“Direct capture is a way, I believe, we should work on,” SenGupta says. “But the technology is not there yet” to be able to address the problem on a large scale.

He thinks his group’s new tech could in theory help — and be used anywhere. It’s not just for power-plant chimneys. “You could go to the Himalayas and remove CO2,” he says. Or “you can go offshore in the middle of the Atlantic and remove CO2.”

SenGupta’s previous work had focused on water cleanups. But during the pandemic, he and his team began thinking about our warming world. From previous work, these engineers knew about materials that remove contaminants like arsenic and ammonia from water.

“We wanted to find something [for the air],” he recalls, “which takes out only CO2.”

Harnessing chemistry

Over two years, they investigated ways to absorb CO2 from air. They tested many absorbent materials. In the end, a filter design using copper attached to a material called a polymer worked best.

The testing process began by blowing air through the copper and polymer filter. The researchers compared how much CO2 went in to how much came out. That let them determine when the filter was full. In their lab tests, the new material pulled CO2 from the air just as well as the filters now used on smokestacks.

The team “reset” the filter by pouring ocean water through it. (A lab assistant who lived near the New Jersey shore collected it in large plastic drums and brought it to the lab.) The captured CO2 flushed out as sodium bicarbonate.

However, lab tests don’t always guarantee success in the real world.

The tech might not be easy to scale up. The new process requires large amounts of other chemicals to work. Trapping one ton of CO2, for example, requires a ton of a caustic compound called sodium hydroxide. (It’s better known as lye.) And the reaction produces a strong acid called hydrochloric acid. SenGupta says that acid could be used in other industrial applications, such as making microelectronics. But it would have to be stored properly for other uses.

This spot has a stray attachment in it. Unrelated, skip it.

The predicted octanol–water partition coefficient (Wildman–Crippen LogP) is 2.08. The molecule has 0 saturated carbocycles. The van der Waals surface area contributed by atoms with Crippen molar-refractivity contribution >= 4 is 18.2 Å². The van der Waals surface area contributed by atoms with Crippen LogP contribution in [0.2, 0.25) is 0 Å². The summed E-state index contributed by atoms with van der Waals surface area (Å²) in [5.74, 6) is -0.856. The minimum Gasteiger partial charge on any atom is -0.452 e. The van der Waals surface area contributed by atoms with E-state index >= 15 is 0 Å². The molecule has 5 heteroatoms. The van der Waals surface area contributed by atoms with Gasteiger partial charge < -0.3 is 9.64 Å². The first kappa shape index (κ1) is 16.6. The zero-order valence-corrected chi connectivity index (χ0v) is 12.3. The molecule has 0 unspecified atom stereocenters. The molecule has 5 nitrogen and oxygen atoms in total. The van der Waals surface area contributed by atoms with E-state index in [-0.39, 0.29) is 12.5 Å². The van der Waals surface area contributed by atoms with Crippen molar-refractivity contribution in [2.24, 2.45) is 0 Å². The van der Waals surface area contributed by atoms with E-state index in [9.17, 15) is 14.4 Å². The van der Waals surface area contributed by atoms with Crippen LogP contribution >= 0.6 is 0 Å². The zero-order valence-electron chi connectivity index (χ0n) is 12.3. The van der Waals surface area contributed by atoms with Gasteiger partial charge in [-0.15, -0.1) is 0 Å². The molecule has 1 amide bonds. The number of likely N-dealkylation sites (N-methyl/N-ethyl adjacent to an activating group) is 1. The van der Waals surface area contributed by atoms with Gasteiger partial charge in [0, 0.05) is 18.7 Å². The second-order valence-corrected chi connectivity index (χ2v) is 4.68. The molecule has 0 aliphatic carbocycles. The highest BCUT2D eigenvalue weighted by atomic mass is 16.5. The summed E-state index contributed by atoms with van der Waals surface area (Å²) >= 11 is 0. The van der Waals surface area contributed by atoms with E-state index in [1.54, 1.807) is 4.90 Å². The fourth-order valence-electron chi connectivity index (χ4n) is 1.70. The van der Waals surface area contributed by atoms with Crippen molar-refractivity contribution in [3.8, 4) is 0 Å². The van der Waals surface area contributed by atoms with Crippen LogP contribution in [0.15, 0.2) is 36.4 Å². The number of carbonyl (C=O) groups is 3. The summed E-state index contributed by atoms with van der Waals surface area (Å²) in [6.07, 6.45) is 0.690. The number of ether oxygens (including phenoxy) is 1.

If SenGupta’s idea is going to work, chemists will need to think about all the materials that go in and come out. But he thinks it will be worth the effort to remove CO2. “We’re now talking to different scientists who can hopefully be helpful” in solving these other problems, he reports.

Lebling, at WRI, says there’s a lot of interest in using the ocean to store carbon safely. “It is a potential option for carbon removal, in part for the vast space it provides,” she says. “At the same time,” she adds, “it presents a host of unknowns.” Some have to do with how efficiently the sea can hold carbon. Others relate to possible ecological impacts. Before these approaches can be safely used, she says, scientists need to know how storing carbon in the ocean will affect the environment.

This is one in a series presenting news on technology and innovation, made possible with generous support from the Lemelson Foundation.

Stephen Ornes lives in Nashville, Tenn., and his family has two rabbits, six chickens and a cat. He has written for Science News Explores since 2008 on topics including lightning, feral pigs, big bubbles and space junk.

More Stories from Science News Explores on Tech